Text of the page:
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About nine years ago, Cesar Milan came upon the scene as “The Dog Whisperer.”  I was amazed how quickly he could resolve conflict between dog owners and dogs in only a matter of minutes.  Years of experience had taught Cesar that the natural order of pack animals is that there is always a pack leader to keep the pack living, working, and playing in a social and homeostatic society.

Cesar also noted that if a person who has a dog does not assume the role of pack leader, then the dog will assume that role.  It’s the old adage that Nature abhors a vacuum.  What is missing in the dog’s world is the leader.  So the dog becomes the pack leader in the home and behaves in any way it desires within the range of dog behaviors.

Yet there are three other components to being a pack leader as a dog owner.  Many people fail to provide adequate exercise for their dogs, much less take the role of a leader.  Cesar reports that those who have dogs must provide their dogs’ needs in the form of:

  • Exercise
  • Discipline

Affection . . . all of which must be provided in the order given.  He also states that people, all too often, use people psychology on their dogs and this fails miserably due to the pack leader thing.  They need to understand and use dog psychology.  Dogs don’t know your name.  They don’t know what you do for a living or how much money you make.  Nor do they care.  They only live in “The Now.”  They don’t dwell or even go back into the past nor can they plan for the future.  They can be involved in a ferocious fight and a few minutes later behave like it never happened.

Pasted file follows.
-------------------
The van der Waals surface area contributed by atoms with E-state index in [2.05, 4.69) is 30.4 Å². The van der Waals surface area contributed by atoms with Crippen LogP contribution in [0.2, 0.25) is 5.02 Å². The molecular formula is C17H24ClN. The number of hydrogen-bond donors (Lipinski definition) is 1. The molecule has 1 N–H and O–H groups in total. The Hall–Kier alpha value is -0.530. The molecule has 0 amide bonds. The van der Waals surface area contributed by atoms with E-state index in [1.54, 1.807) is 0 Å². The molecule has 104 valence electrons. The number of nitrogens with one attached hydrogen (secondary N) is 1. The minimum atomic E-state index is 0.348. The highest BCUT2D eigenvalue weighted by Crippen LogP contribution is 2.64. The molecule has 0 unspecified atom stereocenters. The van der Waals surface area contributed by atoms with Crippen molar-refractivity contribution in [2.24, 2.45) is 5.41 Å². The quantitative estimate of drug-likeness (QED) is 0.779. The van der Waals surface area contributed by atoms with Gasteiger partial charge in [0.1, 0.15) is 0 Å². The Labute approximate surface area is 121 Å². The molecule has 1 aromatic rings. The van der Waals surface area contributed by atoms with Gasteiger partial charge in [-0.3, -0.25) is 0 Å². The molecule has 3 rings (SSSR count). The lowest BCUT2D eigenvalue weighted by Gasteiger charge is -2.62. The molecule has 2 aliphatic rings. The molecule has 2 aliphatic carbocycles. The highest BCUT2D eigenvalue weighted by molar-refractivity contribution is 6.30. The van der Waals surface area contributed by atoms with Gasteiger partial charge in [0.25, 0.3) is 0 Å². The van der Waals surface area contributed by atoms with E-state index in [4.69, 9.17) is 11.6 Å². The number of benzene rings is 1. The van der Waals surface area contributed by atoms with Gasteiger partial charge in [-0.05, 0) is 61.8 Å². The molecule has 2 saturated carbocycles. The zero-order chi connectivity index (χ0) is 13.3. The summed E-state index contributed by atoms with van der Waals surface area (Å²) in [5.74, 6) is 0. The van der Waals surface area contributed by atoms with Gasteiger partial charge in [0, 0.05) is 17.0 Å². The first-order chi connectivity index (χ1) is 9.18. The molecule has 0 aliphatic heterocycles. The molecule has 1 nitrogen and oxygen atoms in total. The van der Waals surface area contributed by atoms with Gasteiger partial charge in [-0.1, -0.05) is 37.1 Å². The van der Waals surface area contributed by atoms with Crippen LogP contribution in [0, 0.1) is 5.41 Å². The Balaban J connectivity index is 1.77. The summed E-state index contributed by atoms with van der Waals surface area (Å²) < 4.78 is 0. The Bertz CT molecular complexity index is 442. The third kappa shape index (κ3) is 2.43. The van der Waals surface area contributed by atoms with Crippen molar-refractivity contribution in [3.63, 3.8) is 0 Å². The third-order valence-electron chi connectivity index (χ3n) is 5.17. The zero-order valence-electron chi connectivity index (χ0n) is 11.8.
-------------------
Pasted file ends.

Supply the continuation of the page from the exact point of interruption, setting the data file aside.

Dr. Glasser often said, “If someone is behaving in ways in which you disapprove, the first person who must change is yourself.”  Cesar explained to dog owners that much of what they were doing were things that only perpetuated the unwanted behavior of their animals.  Once they learned different ways to react to their dogs, many of the animal’s unwanted behaviors ceased.  Sound familiar?

I then began to draw similarities of human behavior and dog behavior.  I have seen the proof of how ineffective people psychology is on dogs and while I can see how dog psychology can work on people, I don’t advise it.  It is too controlling to use on humans.  Yet we see it all the time.  So I turned Cesar’s highly effective Exercise, Discipline, and Affection requirements for dog owners around and substituted or added words for human psychology.

  • Affection
  • Exercise – the Seven Caring Habits
  • Discipline – eliminate the Seven Deadly Habits.

Doctor Glasser is the People Whisperer.